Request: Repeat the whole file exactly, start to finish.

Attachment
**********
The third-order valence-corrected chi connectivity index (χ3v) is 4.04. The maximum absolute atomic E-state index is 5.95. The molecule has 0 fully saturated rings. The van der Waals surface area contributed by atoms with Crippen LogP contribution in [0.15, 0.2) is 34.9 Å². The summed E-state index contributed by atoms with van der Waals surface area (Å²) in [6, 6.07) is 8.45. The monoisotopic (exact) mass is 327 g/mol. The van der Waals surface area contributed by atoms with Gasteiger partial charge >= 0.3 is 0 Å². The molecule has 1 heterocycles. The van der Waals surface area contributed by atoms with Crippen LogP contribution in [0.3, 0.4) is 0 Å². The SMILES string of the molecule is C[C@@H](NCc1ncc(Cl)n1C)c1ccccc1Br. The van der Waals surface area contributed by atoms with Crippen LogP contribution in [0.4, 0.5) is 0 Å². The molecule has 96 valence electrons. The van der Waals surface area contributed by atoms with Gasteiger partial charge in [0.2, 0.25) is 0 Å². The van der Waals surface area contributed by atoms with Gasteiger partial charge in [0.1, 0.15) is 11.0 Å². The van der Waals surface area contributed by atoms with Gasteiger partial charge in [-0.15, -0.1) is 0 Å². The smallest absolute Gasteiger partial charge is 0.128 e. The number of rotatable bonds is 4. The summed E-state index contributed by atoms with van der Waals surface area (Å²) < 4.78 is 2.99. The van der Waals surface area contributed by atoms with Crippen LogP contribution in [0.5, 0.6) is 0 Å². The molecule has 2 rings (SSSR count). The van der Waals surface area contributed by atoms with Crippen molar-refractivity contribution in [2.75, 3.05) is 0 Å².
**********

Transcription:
The third-order valence-corrected chi connectivity index (χ3v) is 4.04. The maximum absolute atomic E-state index is 5.95. The molecule has 0 fully saturated rings. The van der Waals surface area contributed by atoms with Crippen LogP contribution in [0.15, 0.2) is 34.9 Å². The summed E-state index contributed by atoms with van der Waals surface area (Å²) in [6, 6.07) is 8.45. The monoisotopic (exact) mass is 327 g/mol. The van der Waals surface area contributed by atoms with Gasteiger partial charge >= 0.3 is 0 Å². The molecule has 1 heterocycles. The van der Waals surface area contributed by atoms with Crippen LogP contribution in [0.3, 0.4) is 0 Å². The SMILES string of the molecule is C[C@@H](NCc1ncc(Cl)n1C)c1ccccc1Br. The van der Waals surface area contributed by atoms with Crippen LogP contribution in [0.4, 0.5) is 0 Å². The molecule has 96 valence electrons. The van der Waals surface area contributed by atoms with Gasteiger partial charge in [0.2, 0.25) is 0 Å². The van der Waals surface area contributed by atoms with Gasteiger partial charge in [0.1, 0.15) is 11.0 Å². The van der Waals surface area contributed by atoms with Gasteiger partial charge in [-0.15, -0.1) is 0 Å². The smallest absolute Gasteiger partial charge is 0.128 e. The number of rotatable bonds is 4. The summed E-state index contributed by atoms with van der Waals surface area (Å²) < 4.78 is 2.99. The van der Waals surface area contributed by atoms with Crippen LogP contribution in [0.5, 0.6) is 0 Å². The molecule has 2 rings (SSSR count). The van der Waals surface area contributed by atoms with Crippen molar-refractivity contribution in [2.75, 3.05) is 0 Å².